FAYETTEVILLE (KFSM) -- One of the first African-American baseball players for the University of Arkansas Razorbacks fulfills his dream of graduating almost 40 years after he left.
Arvis Harper Jr. played ball at the university from 1974 to 1978.
Before he could graduate, he was drafted by the Houston Astros.
Not long after that, he got married, started a family and finishing school fell on the back burner.
Harper has done a lot since he left and knows he could have graduated at any other university.
He was a Hog though and wanted to graduate as one.
"I was recruited," Harper said. "I’m a letterman. I’m a Hog and I wanted to do it not only athletically, but I wanted to do it academically. I wanted my name on the wall."
For the past two years, Harper has been taking online classes.
On Friday (May 11), he graduated with a major in interdisciplinary studies and minors in business, criminal justice and African American history.
He was filled with emotions just hours before the ceremony as he drew closer to finishing what he started all those years ago.
"I wanted to be more than just an athlete," Harper said. "I wanted to get my degree. It was something that never left me and it was important to my parents, it was important to me. It was on my bucket list to make sure I get taken care of."
Harper was one of the first African-American Razorback baseball players along with Hank Thompson.
He said at the time, they just wanted to play the game they loved but racial tensions put a lot of pressure and responsibility on the two players.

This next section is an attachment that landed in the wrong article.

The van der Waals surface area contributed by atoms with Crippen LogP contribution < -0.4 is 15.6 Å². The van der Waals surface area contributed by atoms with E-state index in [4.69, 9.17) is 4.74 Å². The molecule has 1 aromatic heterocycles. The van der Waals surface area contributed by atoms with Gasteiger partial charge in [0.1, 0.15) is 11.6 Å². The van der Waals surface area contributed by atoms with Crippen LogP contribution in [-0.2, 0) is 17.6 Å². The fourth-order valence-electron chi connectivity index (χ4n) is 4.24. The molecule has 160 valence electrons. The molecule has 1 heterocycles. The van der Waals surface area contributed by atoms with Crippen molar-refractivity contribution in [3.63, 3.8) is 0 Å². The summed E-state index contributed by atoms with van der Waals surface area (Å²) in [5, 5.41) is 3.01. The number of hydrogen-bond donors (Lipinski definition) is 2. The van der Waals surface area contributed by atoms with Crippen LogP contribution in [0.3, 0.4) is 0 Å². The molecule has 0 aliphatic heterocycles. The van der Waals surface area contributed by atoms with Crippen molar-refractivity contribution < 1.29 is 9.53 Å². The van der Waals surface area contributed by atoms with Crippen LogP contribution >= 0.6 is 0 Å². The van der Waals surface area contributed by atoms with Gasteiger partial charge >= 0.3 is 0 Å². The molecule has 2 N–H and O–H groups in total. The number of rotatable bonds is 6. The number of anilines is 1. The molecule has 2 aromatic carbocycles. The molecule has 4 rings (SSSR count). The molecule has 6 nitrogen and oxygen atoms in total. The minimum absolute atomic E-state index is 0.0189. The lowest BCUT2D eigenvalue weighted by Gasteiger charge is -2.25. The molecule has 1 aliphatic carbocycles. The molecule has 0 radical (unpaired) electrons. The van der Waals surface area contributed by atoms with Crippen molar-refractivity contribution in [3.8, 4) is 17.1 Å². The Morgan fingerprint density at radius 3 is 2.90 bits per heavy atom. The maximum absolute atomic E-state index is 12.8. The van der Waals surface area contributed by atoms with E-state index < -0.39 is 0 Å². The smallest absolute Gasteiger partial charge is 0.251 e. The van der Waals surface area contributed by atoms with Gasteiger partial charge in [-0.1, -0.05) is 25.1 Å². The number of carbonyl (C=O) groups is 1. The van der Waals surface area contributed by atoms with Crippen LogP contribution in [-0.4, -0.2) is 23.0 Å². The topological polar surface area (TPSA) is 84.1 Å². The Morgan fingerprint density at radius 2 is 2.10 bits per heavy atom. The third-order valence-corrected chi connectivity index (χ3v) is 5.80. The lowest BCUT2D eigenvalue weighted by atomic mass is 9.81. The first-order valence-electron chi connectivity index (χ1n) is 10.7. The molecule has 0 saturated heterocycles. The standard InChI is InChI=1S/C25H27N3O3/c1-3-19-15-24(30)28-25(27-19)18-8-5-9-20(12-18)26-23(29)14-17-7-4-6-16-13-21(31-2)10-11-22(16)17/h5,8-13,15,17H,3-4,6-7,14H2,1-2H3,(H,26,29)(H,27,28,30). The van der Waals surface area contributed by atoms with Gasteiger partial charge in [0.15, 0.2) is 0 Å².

Harper said one side was waiting for them to slip up while the other side watched how they handled the harassment.
"This was our Jackie Robinson moment because we knew how we conducted ourselves, how we carried ourselves on and off the field, could determine the future of a lot of black athletes," Harper said. "A lot of black future baseball players at the University of Arkansas."
Their former coach, Norm DeBriyn, said they paved the way for those athletes at the university.
After all these years, he never expected he would see his former outfielder finally walk across the stage.
"You know I credit him and that’s such an accomplishment," DeBriyn said. "I’m so proud of what he’s done because its unusual, its not the norm that normally people will follow."
Harper stressed that there are ways for older people like himself to go back and finish up a degree or expand on their education.
He advises those thinking about it to go out and do it.